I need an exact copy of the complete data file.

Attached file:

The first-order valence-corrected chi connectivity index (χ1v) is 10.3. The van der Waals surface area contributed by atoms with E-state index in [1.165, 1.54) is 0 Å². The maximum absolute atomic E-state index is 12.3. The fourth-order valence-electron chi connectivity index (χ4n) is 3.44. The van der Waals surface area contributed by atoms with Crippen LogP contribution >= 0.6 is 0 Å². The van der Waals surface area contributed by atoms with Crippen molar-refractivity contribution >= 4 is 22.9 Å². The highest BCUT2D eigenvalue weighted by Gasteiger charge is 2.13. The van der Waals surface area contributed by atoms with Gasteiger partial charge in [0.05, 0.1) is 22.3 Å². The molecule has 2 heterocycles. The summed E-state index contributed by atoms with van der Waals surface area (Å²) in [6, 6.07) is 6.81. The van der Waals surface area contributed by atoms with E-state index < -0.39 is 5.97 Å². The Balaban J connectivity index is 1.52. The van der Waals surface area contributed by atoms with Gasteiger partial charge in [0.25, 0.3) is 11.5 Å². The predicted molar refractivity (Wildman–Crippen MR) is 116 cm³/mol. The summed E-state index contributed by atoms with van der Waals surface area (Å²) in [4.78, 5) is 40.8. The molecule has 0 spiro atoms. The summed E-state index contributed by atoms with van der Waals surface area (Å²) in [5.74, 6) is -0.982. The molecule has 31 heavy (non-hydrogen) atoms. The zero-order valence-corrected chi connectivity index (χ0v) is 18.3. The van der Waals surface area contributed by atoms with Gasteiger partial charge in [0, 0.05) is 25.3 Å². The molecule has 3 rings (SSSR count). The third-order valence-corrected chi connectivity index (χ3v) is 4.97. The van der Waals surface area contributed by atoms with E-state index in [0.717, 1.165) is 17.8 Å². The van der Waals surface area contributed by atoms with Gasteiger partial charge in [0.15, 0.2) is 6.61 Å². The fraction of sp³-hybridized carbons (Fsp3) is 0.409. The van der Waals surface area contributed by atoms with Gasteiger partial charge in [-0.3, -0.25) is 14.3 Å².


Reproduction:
The first-order valence-corrected chi connectivity index (χ1v) is 10.3. The van der Waals surface area contributed by atoms with E-state index in [1.165, 1.54) is 0 Å². The maximum absolute atomic E-state index is 12.3. The fourth-order valence-electron chi connectivity index (χ4n) is 3.44. The van der Waals surface area contributed by atoms with Crippen LogP contribution >= 0.6 is 0 Å². The van der Waals surface area contributed by atoms with Crippen molar-refractivity contribution >= 4 is 22.9 Å². The highest BCUT2D eigenvalue weighted by Gasteiger charge is 2.13. The van der Waals surface area contributed by atoms with Gasteiger partial charge in [0.05, 0.1) is 22.3 Å². The molecule has 2 heterocycles. The summed E-state index contributed by atoms with van der Waals surface area (Å²) in [6, 6.07) is 6.81. The van der Waals surface area contributed by atoms with E-state index < -0.39 is 5.97 Å². The Balaban J connectivity index is 1.52. The van der Waals surface area contributed by atoms with Gasteiger partial charge in [0.25, 0.3) is 11.5 Å². The predicted molar refractivity (Wildman–Crippen MR) is 116 cm³/mol. The summed E-state index contributed by atoms with van der Waals surface area (Å²) in [4.78, 5) is 40.8. The molecule has 0 spiro atoms. The summed E-state index contributed by atoms with van der Waals surface area (Å²) in [5.74, 6) is -0.982. The molecule has 31 heavy (non-hydrogen) atoms. The zero-order valence-corrected chi connectivity index (χ0v) is 18.3. The van der Waals surface area contributed by atoms with Gasteiger partial charge in [0, 0.05) is 25.3 Å². The molecule has 3 rings (SSSR count). The third-order valence-corrected chi connectivity index (χ3v) is 4.97. The van der Waals surface area contributed by atoms with E-state index in [0.717, 1.165) is 17.8 Å². The van der Waals surface area contributed by atoms with Gasteiger partial charge in [0.15, 0.2) is 6.61 Å². The fraction of sp³-hybridized carbons (Fsp3) is 0.409. The van der Waals surface area contributed by atoms with Gasteiger partial charge in [-0.3, -0.25) is 14.3 Å².